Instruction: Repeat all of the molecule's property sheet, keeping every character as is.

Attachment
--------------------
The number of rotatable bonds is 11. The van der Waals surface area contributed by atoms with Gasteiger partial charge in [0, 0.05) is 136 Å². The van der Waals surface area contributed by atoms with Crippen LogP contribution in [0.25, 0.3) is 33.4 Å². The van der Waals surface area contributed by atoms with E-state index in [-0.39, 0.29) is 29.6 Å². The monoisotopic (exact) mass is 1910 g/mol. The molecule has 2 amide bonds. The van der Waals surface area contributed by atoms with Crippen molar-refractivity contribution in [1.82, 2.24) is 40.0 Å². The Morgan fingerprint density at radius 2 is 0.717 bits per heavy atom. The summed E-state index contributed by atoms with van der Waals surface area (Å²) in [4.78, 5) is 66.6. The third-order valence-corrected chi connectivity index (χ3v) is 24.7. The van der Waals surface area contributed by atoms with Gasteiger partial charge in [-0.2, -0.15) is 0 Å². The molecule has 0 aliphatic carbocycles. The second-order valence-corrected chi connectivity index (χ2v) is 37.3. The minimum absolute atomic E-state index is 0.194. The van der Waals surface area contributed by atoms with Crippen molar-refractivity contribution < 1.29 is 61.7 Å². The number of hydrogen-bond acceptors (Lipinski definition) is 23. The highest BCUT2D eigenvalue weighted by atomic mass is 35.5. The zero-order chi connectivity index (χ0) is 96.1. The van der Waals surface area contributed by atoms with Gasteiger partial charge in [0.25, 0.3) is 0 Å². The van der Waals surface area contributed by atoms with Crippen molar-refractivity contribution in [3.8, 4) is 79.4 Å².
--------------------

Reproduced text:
The number of rotatable bonds is 11. The van der Waals surface area contributed by atoms with Gasteiger partial charge in [0, 0.05) is 136 Å². The van der Waals surface area contributed by atoms with Crippen LogP contribution in [0.25, 0.3) is 33.4 Å². The van der Waals surface area contributed by atoms with E-state index in [-0.39, 0.29) is 29.6 Å². The monoisotopic (exact) mass is 1910 g/mol. The molecule has 2 amide bonds. The van der Waals surface area contributed by atoms with Crippen molar-refractivity contribution in [1.82, 2.24) is 40.0 Å². The Morgan fingerprint density at radius 2 is 0.717 bits per heavy atom. The summed E-state index contributed by atoms with van der Waals surface area (Å²) in [4.78, 5) is 66.6. The third-order valence-corrected chi connectivity index (χ3v) is 24.7. The van der Waals surface area contributed by atoms with Gasteiger partial charge in [-0.2, -0.15) is 0 Å². The molecule has 0 aliphatic carbocycles. The second-order valence-corrected chi connectivity index (χ2v) is 37.3. The minimum absolute atomic E-state index is 0.194. The van der Waals surface area contributed by atoms with Crippen molar-refractivity contribution < 1.29 is 61.7 Å². The number of hydrogen-bond acceptors (Lipinski definition) is 23. The highest BCUT2D eigenvalue weighted by atomic mass is 35.5. The zero-order chi connectivity index (χ0) is 96.1. The van der Waals surface area contributed by atoms with Gasteiger partial charge in [0.25, 0.3) is 0 Å². The van der Waals surface area contributed by atoms with Crippen molar-refractivity contribution in [3.8, 4) is 79.4 Å².